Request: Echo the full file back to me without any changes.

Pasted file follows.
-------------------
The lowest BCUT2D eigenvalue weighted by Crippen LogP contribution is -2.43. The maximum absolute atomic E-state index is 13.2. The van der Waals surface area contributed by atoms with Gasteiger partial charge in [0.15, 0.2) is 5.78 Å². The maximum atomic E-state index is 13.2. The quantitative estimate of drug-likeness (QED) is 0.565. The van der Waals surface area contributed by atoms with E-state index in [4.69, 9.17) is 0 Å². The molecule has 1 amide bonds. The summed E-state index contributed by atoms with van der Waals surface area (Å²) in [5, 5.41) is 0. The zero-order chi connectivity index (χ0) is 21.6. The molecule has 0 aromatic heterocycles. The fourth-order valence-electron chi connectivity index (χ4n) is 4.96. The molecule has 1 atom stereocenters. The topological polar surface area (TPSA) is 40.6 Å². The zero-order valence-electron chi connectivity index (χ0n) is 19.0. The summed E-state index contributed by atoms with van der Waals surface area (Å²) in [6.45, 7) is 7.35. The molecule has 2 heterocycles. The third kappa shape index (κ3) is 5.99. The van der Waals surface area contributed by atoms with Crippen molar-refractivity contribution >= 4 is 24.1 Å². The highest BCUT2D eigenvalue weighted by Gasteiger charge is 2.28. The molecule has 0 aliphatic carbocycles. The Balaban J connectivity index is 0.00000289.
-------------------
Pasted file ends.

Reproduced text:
The lowest BCUT2D eigenvalue weighted by Crippen LogP contribution is -2.43. The maximum absolute atomic E-state index is 13.2. The van der Waals surface area contributed by atoms with Gasteiger partial charge in [0.15, 0.2) is 5.78 Å². The maximum atomic E-state index is 13.2. The quantitative estimate of drug-likeness (QED) is 0.565. The van der Waals surface area contributed by atoms with E-state index in [4.69, 9.17) is 0 Å². The molecule has 1 amide bonds. The summed E-state index contributed by atoms with van der Waals surface area (Å²) in [5, 5.41) is 0. The zero-order chi connectivity index (χ0) is 21.6. The molecule has 0 aromatic heterocycles. The fourth-order valence-electron chi connectivity index (χ4n) is 4.96. The molecule has 1 atom stereocenters. The topological polar surface area (TPSA) is 40.6 Å². The zero-order valence-electron chi connectivity index (χ0n) is 19.0. The summed E-state index contributed by atoms with van der Waals surface area (Å²) in [6.45, 7) is 7.35. The molecule has 2 heterocycles. The third kappa shape index (κ3) is 5.99. The van der Waals surface area contributed by atoms with Crippen molar-refractivity contribution >= 4 is 24.1 Å². The highest BCUT2D eigenvalue weighted by Gasteiger charge is 2.28. The molecule has 0 aliphatic carbocycles. The Balaban J connectivity index is 0.00000289.